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Sports shorts: Boston Marathon to feature second-largest field in race history

April 21, 2014 13:02 IST

Sports shorts: Boston Marathon to feature second-largest field in race history



Some 36,000 athletes, including Kenyan and Ethiopian runners who are consistently ranked among the world's fastest, will run in the 118th Boston Marathon on Monday, putting the world-renown race back in the spotlight after it was marred by last year's bombing attack.

Returning men's and women's champions Lelisa Desisa of Ethiopia and Rita Jeptoo of Kenya are among the top-ranked runners expected to compete in the 26.2 mile race.

But each faces a rival with a faster personal-best time: Dennis Kimetto of Kenya ran last year's Chicago Marathon in 2:03:45 and Ethiopia's Mare Dibaba turned in a 2:19:52 performance at the 2012 Dubois marathon.

No American athlete has stood atop the podium on Boston's Boylston Street, not far from the site of last year's bombing, since 1985 when Lisa Larsen-Weidenbach of Michigan won the women's race. The drought has been longer for US men: Greg Meyer of Massachusetts won in 1983.

But there are several US hopefuls in the field, including Ryan Hall of California, who placed third in 2009 and Desiree Linden, who missed winning by just two seconds in 2011.

Race organizers expanded the field by some 9,000 runners this year, to allow the roughly 5,000 athletes who had been left on the course last year when the twin pressure-cooker bombs went off near the finish line another chance to compete.

Amateur runners often work for years to post the strict age-graded times needed to qualify for the elite race.

Three people died and 264 were injured last year when a pair of ethnic Checker brothers bombed the finish line, prosecutors contend.

Image: Bill Sved, who says he ran the Boston Marathon last year and is running again this year, poses for a portrait at the finish line of the Boston Marathon on April 19, 2014.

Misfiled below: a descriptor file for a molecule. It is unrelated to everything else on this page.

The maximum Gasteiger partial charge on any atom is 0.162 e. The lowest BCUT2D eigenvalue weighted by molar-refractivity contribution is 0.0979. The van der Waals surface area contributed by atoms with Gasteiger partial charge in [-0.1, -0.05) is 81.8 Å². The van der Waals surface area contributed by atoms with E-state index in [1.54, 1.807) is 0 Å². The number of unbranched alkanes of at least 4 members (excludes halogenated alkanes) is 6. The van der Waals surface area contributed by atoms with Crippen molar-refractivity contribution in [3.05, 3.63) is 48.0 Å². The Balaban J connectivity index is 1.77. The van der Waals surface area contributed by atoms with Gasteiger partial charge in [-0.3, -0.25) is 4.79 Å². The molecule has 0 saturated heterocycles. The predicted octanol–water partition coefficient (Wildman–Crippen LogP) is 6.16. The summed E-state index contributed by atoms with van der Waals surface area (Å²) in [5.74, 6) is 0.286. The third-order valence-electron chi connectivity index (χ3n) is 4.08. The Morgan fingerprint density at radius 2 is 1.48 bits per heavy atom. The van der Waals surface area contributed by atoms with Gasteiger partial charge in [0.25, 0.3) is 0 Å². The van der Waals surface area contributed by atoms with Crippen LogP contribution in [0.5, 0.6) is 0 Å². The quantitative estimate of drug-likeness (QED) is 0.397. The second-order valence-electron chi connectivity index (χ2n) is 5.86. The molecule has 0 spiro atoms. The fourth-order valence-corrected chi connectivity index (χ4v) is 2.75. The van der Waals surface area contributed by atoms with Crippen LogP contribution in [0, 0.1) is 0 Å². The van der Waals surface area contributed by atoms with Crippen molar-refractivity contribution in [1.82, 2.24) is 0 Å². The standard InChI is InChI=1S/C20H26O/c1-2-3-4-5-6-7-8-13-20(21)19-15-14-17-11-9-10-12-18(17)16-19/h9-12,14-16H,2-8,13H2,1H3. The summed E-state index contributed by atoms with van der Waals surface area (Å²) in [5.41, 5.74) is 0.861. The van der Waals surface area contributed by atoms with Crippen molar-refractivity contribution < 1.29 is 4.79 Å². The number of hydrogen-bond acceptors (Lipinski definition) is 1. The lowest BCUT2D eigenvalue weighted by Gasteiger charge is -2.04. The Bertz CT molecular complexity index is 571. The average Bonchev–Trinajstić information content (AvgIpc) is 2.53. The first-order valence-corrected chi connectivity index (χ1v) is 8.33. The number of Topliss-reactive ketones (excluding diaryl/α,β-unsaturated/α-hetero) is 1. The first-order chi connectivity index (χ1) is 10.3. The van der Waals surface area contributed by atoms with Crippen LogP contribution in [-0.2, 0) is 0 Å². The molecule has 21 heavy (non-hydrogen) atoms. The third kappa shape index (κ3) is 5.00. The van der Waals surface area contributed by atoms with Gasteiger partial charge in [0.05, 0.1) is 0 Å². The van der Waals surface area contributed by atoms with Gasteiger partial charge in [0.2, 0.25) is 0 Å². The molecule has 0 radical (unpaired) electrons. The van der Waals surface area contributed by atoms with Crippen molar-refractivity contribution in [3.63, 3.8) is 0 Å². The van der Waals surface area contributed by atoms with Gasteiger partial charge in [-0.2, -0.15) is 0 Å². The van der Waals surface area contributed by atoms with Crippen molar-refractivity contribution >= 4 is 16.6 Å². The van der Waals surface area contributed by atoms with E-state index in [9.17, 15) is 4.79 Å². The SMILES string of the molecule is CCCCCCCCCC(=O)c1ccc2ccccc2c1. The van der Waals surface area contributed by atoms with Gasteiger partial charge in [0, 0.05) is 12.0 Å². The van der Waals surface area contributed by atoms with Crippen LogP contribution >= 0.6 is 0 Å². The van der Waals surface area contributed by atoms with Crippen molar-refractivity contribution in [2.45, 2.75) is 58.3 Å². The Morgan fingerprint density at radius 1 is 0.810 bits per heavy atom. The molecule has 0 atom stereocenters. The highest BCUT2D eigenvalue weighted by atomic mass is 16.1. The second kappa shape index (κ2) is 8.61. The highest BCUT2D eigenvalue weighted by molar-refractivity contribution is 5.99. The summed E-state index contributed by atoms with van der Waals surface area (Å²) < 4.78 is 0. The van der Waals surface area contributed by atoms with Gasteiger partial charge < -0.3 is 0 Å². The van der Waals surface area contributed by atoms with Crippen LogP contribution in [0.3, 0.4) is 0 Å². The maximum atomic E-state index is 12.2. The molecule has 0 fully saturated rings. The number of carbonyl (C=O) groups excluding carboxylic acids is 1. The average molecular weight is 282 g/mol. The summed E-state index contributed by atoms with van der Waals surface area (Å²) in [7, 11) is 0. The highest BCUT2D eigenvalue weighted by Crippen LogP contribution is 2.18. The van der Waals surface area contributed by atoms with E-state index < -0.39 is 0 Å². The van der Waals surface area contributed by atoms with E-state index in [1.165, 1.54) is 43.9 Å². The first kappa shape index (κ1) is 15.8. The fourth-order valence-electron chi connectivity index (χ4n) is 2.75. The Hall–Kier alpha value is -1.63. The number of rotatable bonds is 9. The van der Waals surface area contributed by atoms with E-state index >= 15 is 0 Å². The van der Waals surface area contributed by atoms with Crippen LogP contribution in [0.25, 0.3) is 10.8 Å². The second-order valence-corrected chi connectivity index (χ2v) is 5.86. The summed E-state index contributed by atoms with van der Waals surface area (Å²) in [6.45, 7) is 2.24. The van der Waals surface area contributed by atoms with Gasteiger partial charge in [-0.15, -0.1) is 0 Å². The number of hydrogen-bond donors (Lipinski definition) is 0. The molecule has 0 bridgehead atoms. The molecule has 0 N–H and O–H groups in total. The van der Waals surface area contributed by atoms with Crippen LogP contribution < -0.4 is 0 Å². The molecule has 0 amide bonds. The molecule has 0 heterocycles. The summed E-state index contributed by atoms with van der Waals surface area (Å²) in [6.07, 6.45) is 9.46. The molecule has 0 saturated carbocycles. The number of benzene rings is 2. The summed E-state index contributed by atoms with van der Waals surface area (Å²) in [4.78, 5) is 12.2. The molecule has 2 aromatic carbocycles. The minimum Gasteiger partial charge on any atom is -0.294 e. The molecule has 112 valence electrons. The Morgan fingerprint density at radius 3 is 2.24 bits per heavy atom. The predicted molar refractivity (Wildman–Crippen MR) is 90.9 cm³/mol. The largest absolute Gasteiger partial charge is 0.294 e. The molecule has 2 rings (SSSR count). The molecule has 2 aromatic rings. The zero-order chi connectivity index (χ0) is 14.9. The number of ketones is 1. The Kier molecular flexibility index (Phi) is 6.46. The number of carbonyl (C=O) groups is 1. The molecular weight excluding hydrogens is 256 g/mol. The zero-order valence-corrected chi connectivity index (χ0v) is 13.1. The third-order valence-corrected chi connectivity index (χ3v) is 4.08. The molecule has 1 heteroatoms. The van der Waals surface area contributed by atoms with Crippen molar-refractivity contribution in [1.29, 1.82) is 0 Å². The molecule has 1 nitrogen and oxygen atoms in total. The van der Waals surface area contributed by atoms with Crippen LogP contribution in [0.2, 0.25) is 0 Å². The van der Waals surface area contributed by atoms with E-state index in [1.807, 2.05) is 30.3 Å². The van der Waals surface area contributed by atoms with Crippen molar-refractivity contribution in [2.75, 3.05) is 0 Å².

Photographs: Andrew Burton/Getty Images


F1: Vettel chafes after orders to let Ricciardo pass

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Formula One world champion Sebastian Vettel smarted on Sunday after being told for the second race in a row to let Red Bull team mate Daniel Ricciardo overtake because the Australian was faster.

Ricciardo finished fourth in the Chinese Grand Prix with quadruple champion Vettel, winner of the last nine races of 2013, in fifth.

Vettel sounded reluctant to comply when he received the radio instruction on the 24th lap, replying 'tough luck'.

Ricciardo went past on lap 27 and ended the race more than 20 seconds ahead of Vettel and with Ferrari's third-placed Fernando Alonso in his sights. Another lap and he might have overtaken the Spaniard.

"Obviously he's going to challenge them, he's a racer, he's on the same tyres at that point and the guys want to race each other," said team boss Christian Horner of Vettel's response to the team orders.

"But we were looking at a different strategy for Seb...and then he's obviously moved out of the way and let his team mate through.

"From a team point of view we always want to get the best result we can. Seb's done the right thing for the team today. As he's said very honestly, he's let his team mate through. He (Ricciardo) was quicker today."

Red Bull have made a difficult start to the season but have been picking up pace, with Ricciardo starting Sunday's race on the front row and alongside Mercedes' race winner Lewis Hamilton.

He also finished second on his debut with the team in Australia, although he was excluded from that race after a fuel flow rate controversy, and has looked more at home in the new car with its V6 turbo engine.